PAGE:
any perfon but to himfelf or his agents ;

another



/



P E N Ni

another was> that his agents fhould not occii-
py nor grant any lands, but thofe which
were fairly purchafed of the Indians; Thefe
ftipulations were confirmed by fubfequent
acts of Aflembly ; and every bargain made
between private perfons and the Indians
without leave of the proprietor, was declared
void. The charter which Mr. Penn had
obtained of the Crown, comprehended a far
greater extent of territory, than it was prop
er for him at firft to purchafe of the natives*
He did not think it for his intereft to take
any more at orlce than he had a profpect of
granting away to fettlers. But his Colony
increafed beyond his expectation, and when
new tracts were wanted, the Indians rofe in
their demands. His firft purchafes were
made at his own expenfe ; and the goods
delivered on thefe occafions, went by the
name of prefents. In a courfe of time when
a treaty and a purchafe went on together, the
Governor and his fucceflbrs made the fpeech-
es, and the Aflembly were at the expenfe of
the prefents. When one paid the coft, and
the other enjoyed the profit, a fubject of al
tercation arofe between the Proprietary and
the popular interefts, which other caufes con
tributed to increafe and inflame.

The'



-? E N N. 4*7

The purchafes which Mr. Perm made of
the Indians were undoubtedly fair and hon
ed ; and he is entitled to praife for his wifd
and peaceable conduct toward them. But there
is fuch a thing as over-rating true merit. lie
has been celebrated by a late author,* as having
in thefe purchafes " fet an example of mod
eration and juftice, in America, which was
never thought of before by the Europeans."
It had been a common thing in New-Eng
land, for fifty years before his time, to make
fair and regular purchafes of land from the
Indians ; and many of their deeds are pre
fer ved in the public records. As early as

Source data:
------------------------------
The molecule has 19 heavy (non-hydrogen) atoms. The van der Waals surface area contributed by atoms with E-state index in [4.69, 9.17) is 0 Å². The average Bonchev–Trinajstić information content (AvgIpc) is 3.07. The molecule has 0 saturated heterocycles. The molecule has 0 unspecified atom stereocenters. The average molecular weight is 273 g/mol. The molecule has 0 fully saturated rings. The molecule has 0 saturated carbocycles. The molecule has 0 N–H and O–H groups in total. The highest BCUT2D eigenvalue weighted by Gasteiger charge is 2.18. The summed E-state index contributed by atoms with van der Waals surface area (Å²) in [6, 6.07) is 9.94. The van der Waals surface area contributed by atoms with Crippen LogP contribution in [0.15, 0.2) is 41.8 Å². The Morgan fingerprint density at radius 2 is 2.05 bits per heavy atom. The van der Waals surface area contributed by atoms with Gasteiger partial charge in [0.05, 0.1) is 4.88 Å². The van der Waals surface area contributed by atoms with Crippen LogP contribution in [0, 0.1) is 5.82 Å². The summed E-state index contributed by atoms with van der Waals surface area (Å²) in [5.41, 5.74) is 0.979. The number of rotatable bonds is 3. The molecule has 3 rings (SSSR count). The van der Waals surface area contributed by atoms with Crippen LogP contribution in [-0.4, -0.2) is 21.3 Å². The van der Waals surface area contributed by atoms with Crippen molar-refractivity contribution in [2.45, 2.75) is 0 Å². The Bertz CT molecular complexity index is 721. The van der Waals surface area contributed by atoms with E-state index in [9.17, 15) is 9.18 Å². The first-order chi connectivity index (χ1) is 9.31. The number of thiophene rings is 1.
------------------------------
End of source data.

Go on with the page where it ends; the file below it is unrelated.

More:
1633, a law was enacled in the Colony of
MafTachufetts, that " no perfon {hall put any
of the Indians from their planting grounds,
or fiihing places ; and that upon complaint
and proof thereof, they fhall have relief in
any of the Courts of juftice, as the Englifh
have." To prevent frauds in private bar
gains, it was ordered by the fame act, that
" no perfon fhall buy land of any Indian,
without licenfe firft had and obtained of the
General Court." Other regulations refpccl-
ing traffic with them, were made at the fame
time, which bear the appearance, not only

EEC of

* Abbe Raynal.



P E N N.

of juftice and moderation,, but of a parental
regard to their intereft and property.

Nor is it to be fuppofed that other Euro
peans neglected their duty in thefe refpects.
Several purchafes Were made before Penn's
time, in New-Jerfey. Mr. Penn himfelf, in
one of his letters, fpeaking of the quarrels
between the Dutch and the Swedes, who
had occupied the lands on the Delaware
before him, fays, " the Dutch, who were the
firft planters, looked on them [the Swedes]
as intruders on their purcbafe and pofTeffion."
Of whom could the Dutch have purchafed
thofe lands, but of the natives ? They could
not have occupied them without the confent
of the Indians, who were very numerous,
and could eafily have extirpated them, or
prevented their fettlement. It is probable
that this Dutch purchafe is referred to in
that part of Penn's letter before quotedj
where he fpeaks of the land at that time,
(1683) as "dearer" than formerly, for how
could this have been afcertained but by com
paring his with former purchafes ?

It may then be proper to confider Mr.
Penn as having followed the " examples of
juftice and moderation," which had been fet

by



PEN 419

by former Europeans, in their conduit
toward the natives of America ; and as
having united his example with their's, for
the imitation of fucceeding adventurers.
This will give us the true idea of his merit,
without detracting from the refpecl: due to
thofe who preceded him in the arduous
work of colonizing America.

Mr. Penn eafily forefaw that the fituation
of his province, and the liberal encourage
ment which he had given to fettlers, would
draw people of all denominations thither, and